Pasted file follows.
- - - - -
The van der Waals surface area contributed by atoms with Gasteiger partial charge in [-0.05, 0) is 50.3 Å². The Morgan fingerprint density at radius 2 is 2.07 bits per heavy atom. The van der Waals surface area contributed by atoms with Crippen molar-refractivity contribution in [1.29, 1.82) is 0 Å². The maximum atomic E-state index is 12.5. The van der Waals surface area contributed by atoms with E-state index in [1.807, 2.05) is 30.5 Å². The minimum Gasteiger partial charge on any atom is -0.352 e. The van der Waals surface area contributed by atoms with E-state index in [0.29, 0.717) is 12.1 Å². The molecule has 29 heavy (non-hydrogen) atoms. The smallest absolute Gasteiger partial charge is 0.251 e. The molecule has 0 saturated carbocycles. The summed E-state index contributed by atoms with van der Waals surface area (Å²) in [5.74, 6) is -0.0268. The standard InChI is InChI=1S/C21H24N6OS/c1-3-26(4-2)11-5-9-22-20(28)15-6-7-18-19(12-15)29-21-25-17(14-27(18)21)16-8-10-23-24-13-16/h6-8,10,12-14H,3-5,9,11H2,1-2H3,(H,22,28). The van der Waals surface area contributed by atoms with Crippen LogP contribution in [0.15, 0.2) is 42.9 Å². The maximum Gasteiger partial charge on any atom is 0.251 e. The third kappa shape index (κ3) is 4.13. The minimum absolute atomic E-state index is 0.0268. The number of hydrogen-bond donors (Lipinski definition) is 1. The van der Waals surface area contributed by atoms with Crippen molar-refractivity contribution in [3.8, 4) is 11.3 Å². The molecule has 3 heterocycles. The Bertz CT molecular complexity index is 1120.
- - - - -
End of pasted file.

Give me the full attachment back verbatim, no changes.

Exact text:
The van der Waals surface area contributed by atoms with Gasteiger partial charge in [-0.05, 0) is 50.3 Å². The Morgan fingerprint density at radius 2 is 2.07 bits per heavy atom. The van der Waals surface area contributed by atoms with Crippen molar-refractivity contribution in [1.29, 1.82) is 0 Å². The maximum atomic E-state index is 12.5. The van der Waals surface area contributed by atoms with E-state index in [1.807, 2.05) is 30.5 Å². The minimum Gasteiger partial charge on any atom is -0.352 e. The van der Waals surface area contributed by atoms with E-state index in [0.29, 0.717) is 12.1 Å². The molecule has 29 heavy (non-hydrogen) atoms. The smallest absolute Gasteiger partial charge is 0.251 e. The molecule has 0 saturated carbocycles. The summed E-state index contributed by atoms with van der Waals surface area (Å²) in [5.74, 6) is -0.0268. The standard InChI is InChI=1S/C21H24N6OS/c1-3-26(4-2)11-5-9-22-20(28)15-6-7-18-19(12-15)29-21-25-17(14-27(18)21)16-8-10-23-24-13-16/h6-8,10,12-14H,3-5,9,11H2,1-2H3,(H,22,28). The van der Waals surface area contributed by atoms with Crippen LogP contribution in [0.15, 0.2) is 42.9 Å². The maximum Gasteiger partial charge on any atom is 0.251 e. The third kappa shape index (κ3) is 4.13. The minimum absolute atomic E-state index is 0.0268. The number of hydrogen-bond donors (Lipinski definition) is 1. The van der Waals surface area contributed by atoms with Crippen molar-refractivity contribution in [3.8, 4) is 11.3 Å². The molecule has 3 heterocycles. The Bertz CT molecular complexity index is 1120.